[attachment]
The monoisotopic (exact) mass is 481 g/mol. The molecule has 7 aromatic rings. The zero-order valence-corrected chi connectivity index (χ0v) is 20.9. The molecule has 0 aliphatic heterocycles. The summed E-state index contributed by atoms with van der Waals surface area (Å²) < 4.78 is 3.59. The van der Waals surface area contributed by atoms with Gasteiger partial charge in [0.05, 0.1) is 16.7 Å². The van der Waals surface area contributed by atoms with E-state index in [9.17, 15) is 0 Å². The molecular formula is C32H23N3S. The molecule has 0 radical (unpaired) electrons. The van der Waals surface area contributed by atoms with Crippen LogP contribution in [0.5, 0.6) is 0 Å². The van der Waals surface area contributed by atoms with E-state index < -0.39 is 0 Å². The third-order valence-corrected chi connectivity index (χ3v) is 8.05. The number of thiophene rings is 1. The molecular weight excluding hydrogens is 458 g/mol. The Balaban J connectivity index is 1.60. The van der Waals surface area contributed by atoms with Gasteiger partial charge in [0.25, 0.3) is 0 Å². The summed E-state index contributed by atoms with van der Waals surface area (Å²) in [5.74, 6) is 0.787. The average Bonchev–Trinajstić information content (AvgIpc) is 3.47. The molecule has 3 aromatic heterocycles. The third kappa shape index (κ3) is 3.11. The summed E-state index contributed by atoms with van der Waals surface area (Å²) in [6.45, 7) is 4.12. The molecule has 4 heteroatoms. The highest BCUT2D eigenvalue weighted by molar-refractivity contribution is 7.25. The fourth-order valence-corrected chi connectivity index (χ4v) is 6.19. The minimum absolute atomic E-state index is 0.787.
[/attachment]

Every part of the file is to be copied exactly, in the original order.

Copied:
The monoisotopic (exact) mass is 481 g/mol. The molecule has 7 aromatic rings. The zero-order valence-corrected chi connectivity index (χ0v) is 20.9. The molecule has 0 aliphatic heterocycles. The summed E-state index contributed by atoms with van der Waals surface area (Å²) < 4.78 is 3.59. The van der Waals surface area contributed by atoms with Gasteiger partial charge in [0.05, 0.1) is 16.7 Å². The van der Waals surface area contributed by atoms with E-state index in [9.17, 15) is 0 Å². The molecular formula is C32H23N3S. The molecule has 0 radical (unpaired) electrons. The van der Waals surface area contributed by atoms with Crippen LogP contribution in [0.5, 0.6) is 0 Å². The van der Waals surface area contributed by atoms with E-state index < -0.39 is 0 Å². The third-order valence-corrected chi connectivity index (χ3v) is 8.05. The number of thiophene rings is 1. The molecular weight excluding hydrogens is 458 g/mol. The Balaban J connectivity index is 1.60. The van der Waals surface area contributed by atoms with Gasteiger partial charge in [0.25, 0.3) is 0 Å². The summed E-state index contributed by atoms with van der Waals surface area (Å²) in [5.74, 6) is 0.787. The average Bonchev–Trinajstić information content (AvgIpc) is 3.47. The molecule has 3 aromatic heterocycles. The third kappa shape index (κ3) is 3.11. The summed E-state index contributed by atoms with van der Waals surface area (Å²) in [6.45, 7) is 4.12. The molecule has 4 heteroatoms. The highest BCUT2D eigenvalue weighted by molar-refractivity contribution is 7.25. The fourth-order valence-corrected chi connectivity index (χ4v) is 6.19. The minimum absolute atomic E-state index is 0.787.